The December 2022 issue of IEEE Spectrum is here!

Close bar

Over the weekend, the Japanese game company Nintendo announced that it had been hacked a few weeks ago, but that the damage it suffered was minimal. A story in the New York Times reported that the server hacked had no consumer information resident, and that nothing of substance appeared to have been taken.

The Times story states that the hacker group LulzSec, which recently claimed credit for another hack of a Sony website late last week (and which was confirmed by Sony this weekend), also claimed credit for this intrusion.

Sony's stock prices fell this morning on the news of the latest hacking attack.

The LulzSec group also apparently broke into a Federal Bureau of Investigation (FBI) affiliate web site operating in Atlanta, Georgia, causing the FBI to shut the site down over the weekend. According to this article in the Atlanta Journal-Constitution:

"InfraGard Atlanta, a nonprofit partnership between local business, government and academic security experts and the FBI, was hacked late last week by Lulz Security. LulzSec, as it’s known on-line in cyber security channels, hijacked the InfraGard site and published the email addresses, usernames and passwords of its 180 members."

LulzSec also hit PBS last month as well.

Of more serious implications is the New York Times story on Friday that reports that Lockheed Martin claims it has proof that the hackers who attacked its networks were using stolen SecurID tokens taken during the cyber attack on RSA in April. RSA did not dispute Lockheed Martin's findings, the Times stated.

This latest information should place all 30,000 companies and 40 million users of SecurID on notice that they may be much more vulnerable than they were led to believe.

PHOTO: iStockphoto

The Conversation (0)

Metamaterials Could Solve One of 6G’s Big Problems

There’s plenty of bandwidth available if we use reconfigurable intelligent surfaces

12 min read
An illustration depicting cellphone users at street level in a city, with wireless signals reaching them via reflecting surfaces.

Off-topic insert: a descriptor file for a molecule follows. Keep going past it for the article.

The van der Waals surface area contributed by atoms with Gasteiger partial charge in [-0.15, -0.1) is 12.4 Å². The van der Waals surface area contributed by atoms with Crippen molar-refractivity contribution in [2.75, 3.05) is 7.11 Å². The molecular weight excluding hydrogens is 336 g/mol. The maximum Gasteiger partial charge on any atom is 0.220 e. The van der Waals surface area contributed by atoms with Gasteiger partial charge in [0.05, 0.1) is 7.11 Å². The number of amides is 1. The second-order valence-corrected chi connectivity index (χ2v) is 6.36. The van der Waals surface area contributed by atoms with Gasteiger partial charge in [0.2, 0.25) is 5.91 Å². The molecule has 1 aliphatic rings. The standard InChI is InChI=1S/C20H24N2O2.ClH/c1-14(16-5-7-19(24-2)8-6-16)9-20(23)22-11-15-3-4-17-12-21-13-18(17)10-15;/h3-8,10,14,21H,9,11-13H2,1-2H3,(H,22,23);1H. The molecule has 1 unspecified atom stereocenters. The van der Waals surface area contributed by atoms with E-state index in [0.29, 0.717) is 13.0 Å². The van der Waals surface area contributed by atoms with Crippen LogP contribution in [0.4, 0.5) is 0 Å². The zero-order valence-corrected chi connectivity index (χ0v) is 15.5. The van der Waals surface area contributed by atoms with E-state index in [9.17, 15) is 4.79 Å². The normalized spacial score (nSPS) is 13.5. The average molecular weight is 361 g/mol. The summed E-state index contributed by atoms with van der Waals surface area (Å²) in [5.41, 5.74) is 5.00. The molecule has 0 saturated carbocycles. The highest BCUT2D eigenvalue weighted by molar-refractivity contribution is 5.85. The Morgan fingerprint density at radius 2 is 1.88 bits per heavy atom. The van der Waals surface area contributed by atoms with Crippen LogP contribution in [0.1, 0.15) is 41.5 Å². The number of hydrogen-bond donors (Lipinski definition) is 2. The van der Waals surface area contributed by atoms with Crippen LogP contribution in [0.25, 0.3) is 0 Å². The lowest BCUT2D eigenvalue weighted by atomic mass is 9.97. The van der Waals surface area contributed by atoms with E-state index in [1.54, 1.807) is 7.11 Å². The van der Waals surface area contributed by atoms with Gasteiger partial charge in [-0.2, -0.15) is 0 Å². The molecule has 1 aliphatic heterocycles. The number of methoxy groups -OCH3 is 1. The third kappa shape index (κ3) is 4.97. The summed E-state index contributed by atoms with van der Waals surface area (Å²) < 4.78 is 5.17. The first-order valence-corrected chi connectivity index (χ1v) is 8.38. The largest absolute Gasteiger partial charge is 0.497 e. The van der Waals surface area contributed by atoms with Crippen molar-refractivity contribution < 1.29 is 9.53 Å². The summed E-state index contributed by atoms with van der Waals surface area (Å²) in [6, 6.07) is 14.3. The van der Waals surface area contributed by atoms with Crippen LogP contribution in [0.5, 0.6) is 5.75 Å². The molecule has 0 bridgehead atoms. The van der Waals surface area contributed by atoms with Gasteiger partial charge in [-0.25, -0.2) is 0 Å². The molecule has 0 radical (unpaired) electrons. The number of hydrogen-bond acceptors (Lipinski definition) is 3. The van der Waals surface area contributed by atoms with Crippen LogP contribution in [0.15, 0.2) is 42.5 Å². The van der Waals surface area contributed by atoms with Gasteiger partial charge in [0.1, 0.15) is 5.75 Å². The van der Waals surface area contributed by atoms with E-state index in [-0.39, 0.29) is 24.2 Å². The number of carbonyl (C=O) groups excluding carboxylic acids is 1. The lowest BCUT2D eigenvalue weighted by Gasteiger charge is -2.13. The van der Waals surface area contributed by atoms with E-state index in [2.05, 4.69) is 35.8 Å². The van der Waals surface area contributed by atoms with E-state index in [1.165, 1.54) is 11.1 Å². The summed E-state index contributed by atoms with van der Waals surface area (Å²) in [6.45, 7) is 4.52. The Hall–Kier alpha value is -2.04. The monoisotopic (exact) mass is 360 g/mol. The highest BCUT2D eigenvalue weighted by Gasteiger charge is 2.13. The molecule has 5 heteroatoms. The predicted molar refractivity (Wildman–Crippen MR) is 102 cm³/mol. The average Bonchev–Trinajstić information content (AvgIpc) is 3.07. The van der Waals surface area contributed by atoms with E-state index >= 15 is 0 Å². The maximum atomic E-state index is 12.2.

Ground level in a typical urban canyon, shielded by tall buildings, will be inaccessible to some 6G frequencies. Deft placement of reconfigurable intelligent surfaces [yellow] will enable the signals to pervade these areas.

Chris Philpot

For all the tumultuous revolution in wireless technology over the past several decades, there have been a couple of constants. One is the overcrowding of radio bands, and the other is the move to escape that congestion by exploiting higher and higher frequencies. And today, as engineers roll out 5G and plan for 6G wireless, they find themselves at a crossroads: After years of designing superefficient transmitters and receivers, and of compensating for the signal losses at the end points of a radio channel, they’re beginning to realize that they are approaching the practical limits of transmitter and receiver efficiency. From now on, to get high performance as we go to higher frequencies, we will need to engineer the wireless channel itself. But how can we possibly engineer and control a wireless environment, which is determined by a host of factors, many of them random and therefore unpredictable?

Perhaps the most promising solution, right now, is to use reconfigurable intelligent surfaces. These are planar structures typically ranging in size from about 100 square centimeters to about 5 square meters or more, depending on the frequency and other factors. These surfaces use advanced substances called metamaterials to reflect and refract electromagnetic waves. Thin two-dimensional metamaterials, known as metasurfaces, can be designed to sense the local electromagnetic environment and tune the wave’s key properties, such as its amplitude, phase, and polarization, as the wave is reflected or refracted by the surface. So as the waves fall on such a surface, it can alter the incident waves’ direction so as to strengthen the channel. In fact, these metasurfaces can be programmed to make these changes dynamically, reconfiguring the signal in real time in response to changes in the wireless channel. Think of reconfigurable intelligent surfaces as the next evolution of the repeater concept.

Keep Reading ↓Show less
{"imageShortcodeIds":[]}